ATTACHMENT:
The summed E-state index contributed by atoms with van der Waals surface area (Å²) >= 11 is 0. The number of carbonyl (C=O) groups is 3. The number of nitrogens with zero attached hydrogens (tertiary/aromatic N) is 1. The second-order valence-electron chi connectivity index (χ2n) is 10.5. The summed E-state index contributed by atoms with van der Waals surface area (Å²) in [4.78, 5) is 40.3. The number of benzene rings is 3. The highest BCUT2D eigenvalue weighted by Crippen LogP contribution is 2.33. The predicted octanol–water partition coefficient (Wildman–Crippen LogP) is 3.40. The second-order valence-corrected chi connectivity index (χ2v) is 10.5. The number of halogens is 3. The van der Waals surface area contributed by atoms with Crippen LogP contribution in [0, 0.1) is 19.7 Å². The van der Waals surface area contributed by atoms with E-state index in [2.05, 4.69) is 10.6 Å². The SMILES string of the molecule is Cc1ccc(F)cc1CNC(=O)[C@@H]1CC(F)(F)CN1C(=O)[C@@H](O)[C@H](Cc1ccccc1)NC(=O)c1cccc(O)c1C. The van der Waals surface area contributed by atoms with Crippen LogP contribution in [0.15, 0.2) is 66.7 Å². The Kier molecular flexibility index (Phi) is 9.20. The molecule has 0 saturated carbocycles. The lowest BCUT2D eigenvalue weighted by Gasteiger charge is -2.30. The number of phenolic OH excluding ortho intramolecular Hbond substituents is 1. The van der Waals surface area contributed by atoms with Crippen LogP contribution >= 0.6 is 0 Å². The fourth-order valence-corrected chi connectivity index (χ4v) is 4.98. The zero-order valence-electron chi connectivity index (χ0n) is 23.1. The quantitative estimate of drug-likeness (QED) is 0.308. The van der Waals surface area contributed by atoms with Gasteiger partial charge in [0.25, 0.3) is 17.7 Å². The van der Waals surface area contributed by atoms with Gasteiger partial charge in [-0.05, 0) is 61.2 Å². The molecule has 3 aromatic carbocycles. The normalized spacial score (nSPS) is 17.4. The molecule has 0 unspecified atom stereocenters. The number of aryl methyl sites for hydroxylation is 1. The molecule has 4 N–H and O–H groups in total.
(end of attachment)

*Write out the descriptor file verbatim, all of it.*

The summed E-state index contributed by atoms with van der Waals surface area (Å²) >= 11 is 0. The number of carbonyl (C=O) groups is 3. The number of nitrogens with zero attached hydrogens (tertiary/aromatic N) is 1. The second-order valence-electron chi connectivity index (χ2n) is 10.5. The summed E-state index contributed by atoms with van der Waals surface area (Å²) in [4.78, 5) is 40.3. The number of benzene rings is 3. The highest BCUT2D eigenvalue weighted by Crippen LogP contribution is 2.33. The predicted octanol–water partition coefficient (Wildman–Crippen LogP) is 3.40. The second-order valence-corrected chi connectivity index (χ2v) is 10.5. The number of halogens is 3. The van der Waals surface area contributed by atoms with Crippen LogP contribution in [0, 0.1) is 19.7 Å². The van der Waals surface area contributed by atoms with E-state index in [2.05, 4.69) is 10.6 Å². The SMILES string of the molecule is Cc1ccc(F)cc1CNC(=O)[C@@H]1CC(F)(F)CN1C(=O)[C@@H](O)[C@H](Cc1ccccc1)NC(=O)c1cccc(O)c1C. The van der Waals surface area contributed by atoms with Crippen LogP contribution in [0.15, 0.2) is 66.7 Å². The Kier molecular flexibility index (Phi) is 9.20. The molecule has 0 saturated carbocycles. The lowest BCUT2D eigenvalue weighted by Gasteiger charge is -2.30. The number of phenolic OH excluding ortho intramolecular Hbond substituents is 1. The van der Waals surface area contributed by atoms with Crippen LogP contribution >= 0.6 is 0 Å². The fourth-order valence-corrected chi connectivity index (χ4v) is 4.98. The zero-order valence-electron chi connectivity index (χ0n) is 23.1. The quantitative estimate of drug-likeness (QED) is 0.308. The van der Waals surface area contributed by atoms with Gasteiger partial charge in [0.25, 0.3) is 17.7 Å². The van der Waals surface area contributed by atoms with Gasteiger partial charge in [-0.05, 0) is 61.2 Å². The molecule has 3 aromatic carbocycles. The normalized spacial score (nSPS) is 17.4. The molecule has 0 unspecified atom stereocenters. The number of aryl methyl sites for hydroxylation is 1. The molecule has 4 N–H and O–H groups in total.